Old adversary returns in latest Bones book

December 19, 2014
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Bones Never Lie, by Kathy Reichs (William Heinemann, RRP $37)

In this new Temperance “Tempe” Brennan novel from world-class forensic anthropologist and No 1 best-selling author Kathy Reichs, it appears that the blood-thirsty killer who escaped justice in 2004’s Monday Mourning is back.

Anique Pomerleau kidnapped and murdered a string of girls in Canada but she managed to get away, eluding the cops and disappearing, much to the disappointment and frustration of forensic anthropolgist Brennan.

Now, it seems she is back: there are two dead victims in Vermont and North Carolina and another child has been snatched.

After a decade of regret and frustration, Brennan is presented with the rare opportunity to have a second chance at stopping a psychopath before the is another trail of victims.

The story itself is a little formulaic, but the science is a interesting (and accurate) as one would expect and the plot moves along at a decent pace with a few good twists and plenty of suspense.

I was a bit of a late-starter when it comes to the Temperence Brennan novels, and wasn’t an instant fan even when I did finally pick up my first one. But once I persevered, I found the books are well worth the effort.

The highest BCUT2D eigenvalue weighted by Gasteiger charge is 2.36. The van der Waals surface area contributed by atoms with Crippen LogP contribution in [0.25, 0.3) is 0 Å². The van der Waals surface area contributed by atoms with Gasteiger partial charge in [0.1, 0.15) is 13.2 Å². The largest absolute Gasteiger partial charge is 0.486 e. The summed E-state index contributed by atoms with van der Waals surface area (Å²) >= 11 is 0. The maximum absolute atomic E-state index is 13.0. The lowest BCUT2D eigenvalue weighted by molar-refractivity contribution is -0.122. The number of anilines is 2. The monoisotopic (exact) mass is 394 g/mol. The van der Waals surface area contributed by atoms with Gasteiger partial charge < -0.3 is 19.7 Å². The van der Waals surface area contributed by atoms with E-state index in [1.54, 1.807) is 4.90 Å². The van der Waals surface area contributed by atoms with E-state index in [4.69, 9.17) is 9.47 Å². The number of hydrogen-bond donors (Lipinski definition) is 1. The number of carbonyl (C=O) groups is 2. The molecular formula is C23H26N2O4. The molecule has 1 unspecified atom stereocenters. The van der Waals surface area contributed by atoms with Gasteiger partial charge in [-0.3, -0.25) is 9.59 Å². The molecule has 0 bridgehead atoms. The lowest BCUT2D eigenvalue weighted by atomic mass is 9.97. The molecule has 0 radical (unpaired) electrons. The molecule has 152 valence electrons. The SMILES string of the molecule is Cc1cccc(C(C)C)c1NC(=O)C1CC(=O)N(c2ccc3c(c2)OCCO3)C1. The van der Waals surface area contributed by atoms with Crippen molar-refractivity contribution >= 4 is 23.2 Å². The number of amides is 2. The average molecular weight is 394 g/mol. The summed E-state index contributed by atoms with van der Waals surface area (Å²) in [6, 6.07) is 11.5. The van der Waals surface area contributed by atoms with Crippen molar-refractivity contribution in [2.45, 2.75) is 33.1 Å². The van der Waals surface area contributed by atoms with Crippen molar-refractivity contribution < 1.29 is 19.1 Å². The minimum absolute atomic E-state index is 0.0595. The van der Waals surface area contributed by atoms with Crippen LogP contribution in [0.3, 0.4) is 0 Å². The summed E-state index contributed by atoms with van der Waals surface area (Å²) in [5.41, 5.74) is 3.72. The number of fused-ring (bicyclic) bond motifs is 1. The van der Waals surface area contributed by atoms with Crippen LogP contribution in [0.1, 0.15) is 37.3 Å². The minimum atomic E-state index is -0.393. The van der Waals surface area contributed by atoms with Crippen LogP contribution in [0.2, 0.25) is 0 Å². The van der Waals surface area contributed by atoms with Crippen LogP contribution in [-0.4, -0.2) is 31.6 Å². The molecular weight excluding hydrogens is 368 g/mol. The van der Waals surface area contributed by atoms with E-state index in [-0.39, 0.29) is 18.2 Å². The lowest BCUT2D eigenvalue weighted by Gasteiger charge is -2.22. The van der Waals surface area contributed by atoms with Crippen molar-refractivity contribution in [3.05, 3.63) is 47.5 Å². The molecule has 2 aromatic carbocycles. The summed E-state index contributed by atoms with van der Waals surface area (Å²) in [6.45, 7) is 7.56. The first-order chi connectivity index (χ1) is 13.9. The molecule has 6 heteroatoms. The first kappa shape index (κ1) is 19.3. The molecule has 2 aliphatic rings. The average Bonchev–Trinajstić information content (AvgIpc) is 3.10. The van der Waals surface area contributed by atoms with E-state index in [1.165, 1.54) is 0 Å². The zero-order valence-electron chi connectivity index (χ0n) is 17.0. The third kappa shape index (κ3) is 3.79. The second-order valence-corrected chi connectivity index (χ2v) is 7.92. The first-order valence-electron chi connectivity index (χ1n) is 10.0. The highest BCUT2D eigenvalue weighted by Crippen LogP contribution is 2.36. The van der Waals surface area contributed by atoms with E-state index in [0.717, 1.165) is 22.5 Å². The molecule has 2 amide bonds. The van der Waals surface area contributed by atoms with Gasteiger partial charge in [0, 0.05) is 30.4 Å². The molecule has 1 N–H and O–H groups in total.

The books provide an interesting balance to the Bones TV series, based on the same character: the books tend to be a little more staid and serious, with less of the fun and friendship highlighted in the series. Both, however, feature strong science presented in an accurate but fascinating way and while the lighter approach works well for the small screen, the more serious feeling works for the books.

The author has based the character on her own, equally impressive life: Reichs is a forensic anthropologist—one of fewer than one hundred ever certified by the American Board of Forensic Anthropology. A professor in the Department of Anthropology at the University of North Carolina at Charlotte, she is a former vice president of the American Academy of Forensic Sciences and serves on the National Police Services Advisory Council in Canada.

Jillian Allison-Aitken

I come from the other land down under, where men are men, and sheep are nervous. I'm a sub-editor and in the past have been a proof-reader, news editor and web editor. I am also an ex-columnist, and book and software reviewer for the local daily newspaper.I still read. A lot. And surf the web. Also a lot.You'll find a little about both of those pastimes here, and on By George.

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